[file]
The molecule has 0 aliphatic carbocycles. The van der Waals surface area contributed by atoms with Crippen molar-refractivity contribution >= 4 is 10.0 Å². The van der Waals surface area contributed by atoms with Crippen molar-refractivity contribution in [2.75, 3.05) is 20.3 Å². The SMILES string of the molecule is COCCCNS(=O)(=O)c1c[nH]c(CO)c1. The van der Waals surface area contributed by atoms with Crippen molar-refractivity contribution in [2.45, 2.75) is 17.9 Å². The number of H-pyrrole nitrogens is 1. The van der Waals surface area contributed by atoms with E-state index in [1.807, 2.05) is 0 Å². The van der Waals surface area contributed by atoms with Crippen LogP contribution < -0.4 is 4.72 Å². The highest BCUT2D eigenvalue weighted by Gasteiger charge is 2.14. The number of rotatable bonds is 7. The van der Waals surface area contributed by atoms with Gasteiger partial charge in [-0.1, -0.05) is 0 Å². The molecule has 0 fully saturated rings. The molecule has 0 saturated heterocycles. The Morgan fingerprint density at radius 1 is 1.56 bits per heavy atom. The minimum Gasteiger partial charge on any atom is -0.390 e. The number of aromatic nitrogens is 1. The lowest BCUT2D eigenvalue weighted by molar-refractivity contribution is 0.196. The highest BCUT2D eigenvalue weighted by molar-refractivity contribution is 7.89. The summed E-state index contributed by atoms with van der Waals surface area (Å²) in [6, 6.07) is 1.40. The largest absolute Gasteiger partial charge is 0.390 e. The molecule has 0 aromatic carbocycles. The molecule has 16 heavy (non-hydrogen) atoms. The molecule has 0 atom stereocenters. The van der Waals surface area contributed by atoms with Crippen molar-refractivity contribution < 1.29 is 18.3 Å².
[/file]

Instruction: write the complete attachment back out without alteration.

The molecule has 0 aliphatic carbocycles. The van der Waals surface area contributed by atoms with Crippen molar-refractivity contribution >= 4 is 10.0 Å². The van der Waals surface area contributed by atoms with Crippen molar-refractivity contribution in [2.75, 3.05) is 20.3 Å². The SMILES string of the molecule is COCCCNS(=O)(=O)c1c[nH]c(CO)c1. The van der Waals surface area contributed by atoms with Crippen molar-refractivity contribution in [2.45, 2.75) is 17.9 Å². The number of H-pyrrole nitrogens is 1. The van der Waals surface area contributed by atoms with E-state index in [1.807, 2.05) is 0 Å². The van der Waals surface area contributed by atoms with Crippen LogP contribution < -0.4 is 4.72 Å². The highest BCUT2D eigenvalue weighted by Gasteiger charge is 2.14. The number of rotatable bonds is 7. The van der Waals surface area contributed by atoms with Gasteiger partial charge in [-0.1, -0.05) is 0 Å². The molecule has 0 fully saturated rings. The molecule has 0 saturated heterocycles. The Morgan fingerprint density at radius 1 is 1.56 bits per heavy atom. The minimum Gasteiger partial charge on any atom is -0.390 e. The number of aromatic nitrogens is 1. The lowest BCUT2D eigenvalue weighted by molar-refractivity contribution is 0.196. The highest BCUT2D eigenvalue weighted by molar-refractivity contribution is 7.89. The summed E-state index contributed by atoms with van der Waals surface area (Å²) in [6, 6.07) is 1.40. The largest absolute Gasteiger partial charge is 0.390 e. The molecule has 0 aromatic carbocycles. The molecule has 16 heavy (non-hydrogen) atoms. The molecule has 0 atom stereocenters. The van der Waals surface area contributed by atoms with Crippen molar-refractivity contribution < 1.29 is 18.3 Å².